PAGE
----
A place like our village, which is so far from anywhere, has to have a lot going on which is not dependent on anyone or anything from outside - (or from off, as the locals would say) -.
According to the Valley Diary, which is also produced entirely by people in our community, there are currently 27 local societies, as well as Church groups, school related groups, good neighbour groups, groups providing emergency transport. We have a village hall and a Museum. We also have our own surgery and dispensary, a hardware shop, 2 butchers, a small supermarket, a shop selling flowers and a few groceries, a newsagent's, a post office (still) and a hairdresser's. All that for about 700 inhabitants and a further 200 people living in the outlying hamlets and on farms.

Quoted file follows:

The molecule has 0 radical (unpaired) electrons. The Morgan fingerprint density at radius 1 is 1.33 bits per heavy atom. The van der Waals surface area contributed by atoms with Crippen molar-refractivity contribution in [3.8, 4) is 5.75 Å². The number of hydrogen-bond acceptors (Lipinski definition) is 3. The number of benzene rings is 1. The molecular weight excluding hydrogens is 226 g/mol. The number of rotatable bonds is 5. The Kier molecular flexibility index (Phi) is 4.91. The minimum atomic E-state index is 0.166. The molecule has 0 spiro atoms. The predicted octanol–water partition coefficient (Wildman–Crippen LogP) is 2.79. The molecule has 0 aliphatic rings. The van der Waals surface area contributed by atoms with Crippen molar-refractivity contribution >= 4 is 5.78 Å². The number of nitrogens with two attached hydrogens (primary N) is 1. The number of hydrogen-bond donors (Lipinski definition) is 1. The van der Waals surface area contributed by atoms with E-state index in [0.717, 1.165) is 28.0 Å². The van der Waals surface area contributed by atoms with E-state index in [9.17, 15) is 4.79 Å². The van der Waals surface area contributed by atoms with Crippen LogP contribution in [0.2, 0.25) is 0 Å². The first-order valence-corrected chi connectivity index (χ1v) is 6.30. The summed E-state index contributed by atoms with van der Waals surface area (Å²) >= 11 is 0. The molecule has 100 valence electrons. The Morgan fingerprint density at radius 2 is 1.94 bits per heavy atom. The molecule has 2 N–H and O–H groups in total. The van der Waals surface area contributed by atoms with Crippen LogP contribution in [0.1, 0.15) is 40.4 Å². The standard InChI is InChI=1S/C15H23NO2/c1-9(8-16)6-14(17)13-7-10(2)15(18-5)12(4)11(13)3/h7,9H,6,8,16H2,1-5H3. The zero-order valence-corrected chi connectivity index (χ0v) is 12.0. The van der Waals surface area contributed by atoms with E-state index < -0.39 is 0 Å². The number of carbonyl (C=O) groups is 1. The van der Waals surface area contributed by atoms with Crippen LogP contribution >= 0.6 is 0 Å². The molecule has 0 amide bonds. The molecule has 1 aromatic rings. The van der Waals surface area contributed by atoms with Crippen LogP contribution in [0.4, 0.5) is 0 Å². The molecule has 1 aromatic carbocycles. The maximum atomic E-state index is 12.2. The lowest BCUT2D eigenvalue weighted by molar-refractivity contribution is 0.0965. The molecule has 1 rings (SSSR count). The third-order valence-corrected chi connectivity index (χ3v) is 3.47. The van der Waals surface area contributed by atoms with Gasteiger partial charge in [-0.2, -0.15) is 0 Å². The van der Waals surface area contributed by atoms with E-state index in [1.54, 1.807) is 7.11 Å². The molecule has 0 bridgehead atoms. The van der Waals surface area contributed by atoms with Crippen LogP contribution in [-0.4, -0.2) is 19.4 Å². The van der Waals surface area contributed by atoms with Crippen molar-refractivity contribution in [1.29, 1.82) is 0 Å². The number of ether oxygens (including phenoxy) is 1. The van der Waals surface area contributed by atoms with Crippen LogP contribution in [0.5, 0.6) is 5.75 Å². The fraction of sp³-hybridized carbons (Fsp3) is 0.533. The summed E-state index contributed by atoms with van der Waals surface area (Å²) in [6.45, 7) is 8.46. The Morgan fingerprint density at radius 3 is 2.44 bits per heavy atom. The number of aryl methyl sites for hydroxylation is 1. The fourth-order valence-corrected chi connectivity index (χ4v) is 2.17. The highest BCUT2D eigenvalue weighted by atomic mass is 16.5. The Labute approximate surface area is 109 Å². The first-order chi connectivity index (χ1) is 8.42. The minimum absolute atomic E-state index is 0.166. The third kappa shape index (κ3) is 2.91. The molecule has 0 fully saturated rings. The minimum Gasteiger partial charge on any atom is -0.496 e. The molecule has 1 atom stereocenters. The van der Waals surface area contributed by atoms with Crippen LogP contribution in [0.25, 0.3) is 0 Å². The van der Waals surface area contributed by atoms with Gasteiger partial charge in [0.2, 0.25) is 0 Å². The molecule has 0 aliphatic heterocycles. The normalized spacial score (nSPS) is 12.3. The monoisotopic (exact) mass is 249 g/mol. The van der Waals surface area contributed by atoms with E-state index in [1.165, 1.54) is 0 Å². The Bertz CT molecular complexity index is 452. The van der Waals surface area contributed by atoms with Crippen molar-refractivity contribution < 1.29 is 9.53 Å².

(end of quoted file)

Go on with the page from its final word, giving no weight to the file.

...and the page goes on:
All societies flourish; admittedly, it is mainly incomers who do the work, provide the meals on wheels, run the elderly to hospitals or sit with them and pick up prescriptions. Much is run by committee, on the whole, people mean well and are kind, even if some might try to boss others around. Much is achieved by a small number of volunteers and large amounts of money are collected almost weekly through the many fundraising events held by the societies.
In a small community like our's good neighbourliness is all, without it, many people would find daily life difficult. You pop in to see if Mrs. Smith is alright, minding your own business is not an option. Of course, that can cause problems, Mrs. Smith sometimes resents the interfering busybody who checks on her, but at other times she is very grateful.